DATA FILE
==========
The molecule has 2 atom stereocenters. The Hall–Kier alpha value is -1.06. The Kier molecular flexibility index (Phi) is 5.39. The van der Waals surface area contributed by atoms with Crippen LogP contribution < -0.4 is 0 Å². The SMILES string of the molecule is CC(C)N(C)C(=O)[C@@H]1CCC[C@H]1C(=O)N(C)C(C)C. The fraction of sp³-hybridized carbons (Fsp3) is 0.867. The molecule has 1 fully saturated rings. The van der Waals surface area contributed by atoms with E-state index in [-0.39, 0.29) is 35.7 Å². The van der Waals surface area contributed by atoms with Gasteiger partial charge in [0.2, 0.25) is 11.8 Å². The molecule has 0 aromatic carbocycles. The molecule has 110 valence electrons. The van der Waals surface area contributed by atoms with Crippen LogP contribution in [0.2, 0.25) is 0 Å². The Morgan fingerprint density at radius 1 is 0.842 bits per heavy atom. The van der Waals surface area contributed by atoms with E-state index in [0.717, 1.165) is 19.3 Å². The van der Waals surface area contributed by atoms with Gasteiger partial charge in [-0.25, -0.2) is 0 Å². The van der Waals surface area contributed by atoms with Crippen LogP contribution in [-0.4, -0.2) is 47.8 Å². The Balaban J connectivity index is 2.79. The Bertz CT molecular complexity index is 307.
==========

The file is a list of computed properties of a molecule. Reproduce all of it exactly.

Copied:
The molecule has 2 atom stereocenters. The Hall–Kier alpha value is -1.06. The Kier molecular flexibility index (Phi) is 5.39. The van der Waals surface area contributed by atoms with Crippen LogP contribution < -0.4 is 0 Å². The SMILES string of the molecule is CC(C)N(C)C(=O)[C@@H]1CCC[C@H]1C(=O)N(C)C(C)C. The fraction of sp³-hybridized carbons (Fsp3) is 0.867. The molecule has 1 fully saturated rings. The van der Waals surface area contributed by atoms with E-state index in [-0.39, 0.29) is 35.7 Å². The van der Waals surface area contributed by atoms with Gasteiger partial charge in [0.2, 0.25) is 11.8 Å². The molecule has 0 aromatic carbocycles. The molecule has 110 valence electrons. The van der Waals surface area contributed by atoms with Crippen LogP contribution in [0.2, 0.25) is 0 Å². The Morgan fingerprint density at radius 1 is 0.842 bits per heavy atom. The van der Waals surface area contributed by atoms with E-state index in [0.717, 1.165) is 19.3 Å². The van der Waals surface area contributed by atoms with Gasteiger partial charge in [-0.25, -0.2) is 0 Å². The van der Waals surface area contributed by atoms with Crippen LogP contribution in [-0.4, -0.2) is 47.8 Å². The Balaban J connectivity index is 2.79. The Bertz CT molecular complexity index is 307.